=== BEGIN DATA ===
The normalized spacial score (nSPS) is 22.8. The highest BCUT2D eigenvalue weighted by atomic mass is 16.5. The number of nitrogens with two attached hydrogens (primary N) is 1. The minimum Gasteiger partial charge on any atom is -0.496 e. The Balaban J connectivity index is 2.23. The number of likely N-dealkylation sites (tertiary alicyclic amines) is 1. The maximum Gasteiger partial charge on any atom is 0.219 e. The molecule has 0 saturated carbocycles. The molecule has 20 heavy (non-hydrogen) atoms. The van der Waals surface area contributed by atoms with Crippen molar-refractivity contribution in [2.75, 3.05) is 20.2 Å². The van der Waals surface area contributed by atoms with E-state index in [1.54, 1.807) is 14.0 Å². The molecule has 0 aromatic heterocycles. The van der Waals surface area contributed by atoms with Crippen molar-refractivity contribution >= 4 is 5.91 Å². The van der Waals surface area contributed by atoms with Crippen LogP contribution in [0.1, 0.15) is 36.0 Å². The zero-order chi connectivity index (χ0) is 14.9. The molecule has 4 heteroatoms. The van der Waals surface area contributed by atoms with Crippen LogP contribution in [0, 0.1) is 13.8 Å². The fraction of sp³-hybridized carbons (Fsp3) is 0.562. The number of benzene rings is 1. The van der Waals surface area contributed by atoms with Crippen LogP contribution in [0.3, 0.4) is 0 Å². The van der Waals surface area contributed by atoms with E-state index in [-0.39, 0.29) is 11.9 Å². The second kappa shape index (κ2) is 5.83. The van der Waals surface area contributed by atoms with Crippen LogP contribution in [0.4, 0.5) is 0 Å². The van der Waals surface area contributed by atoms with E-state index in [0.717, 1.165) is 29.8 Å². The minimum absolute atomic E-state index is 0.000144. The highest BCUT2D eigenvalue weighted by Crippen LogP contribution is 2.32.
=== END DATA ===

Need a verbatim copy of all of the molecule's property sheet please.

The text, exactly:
The normalized spacial score (nSPS) is 22.8. The highest BCUT2D eigenvalue weighted by atomic mass is 16.5. The number of nitrogens with two attached hydrogens (primary N) is 1. The minimum Gasteiger partial charge on any atom is -0.496 e. The Balaban J connectivity index is 2.23. The number of likely N-dealkylation sites (tertiary alicyclic amines) is 1. The maximum Gasteiger partial charge on any atom is 0.219 e. The molecule has 0 saturated carbocycles. The molecule has 20 heavy (non-hydrogen) atoms. The van der Waals surface area contributed by atoms with Crippen molar-refractivity contribution in [2.75, 3.05) is 20.2 Å². The van der Waals surface area contributed by atoms with E-state index in [1.54, 1.807) is 14.0 Å². The molecule has 0 aromatic heterocycles. The van der Waals surface area contributed by atoms with Crippen molar-refractivity contribution >= 4 is 5.91 Å². The van der Waals surface area contributed by atoms with Crippen LogP contribution in [0.1, 0.15) is 36.0 Å². The zero-order chi connectivity index (χ0) is 14.9. The molecule has 4 heteroatoms. The van der Waals surface area contributed by atoms with Crippen LogP contribution in [0, 0.1) is 13.8 Å². The fraction of sp³-hybridized carbons (Fsp3) is 0.562. The number of benzene rings is 1. The van der Waals surface area contributed by atoms with Crippen LogP contribution in [0.3, 0.4) is 0 Å². The van der Waals surface area contributed by atoms with E-state index in [-0.39, 0.29) is 11.9 Å². The second kappa shape index (κ2) is 5.83. The van der Waals surface area contributed by atoms with Crippen LogP contribution in [0.4, 0.5) is 0 Å². The van der Waals surface area contributed by atoms with E-state index in [0.717, 1.165) is 29.8 Å². The minimum absolute atomic E-state index is 0.000144. The highest BCUT2D eigenvalue weighted by Crippen LogP contribution is 2.32.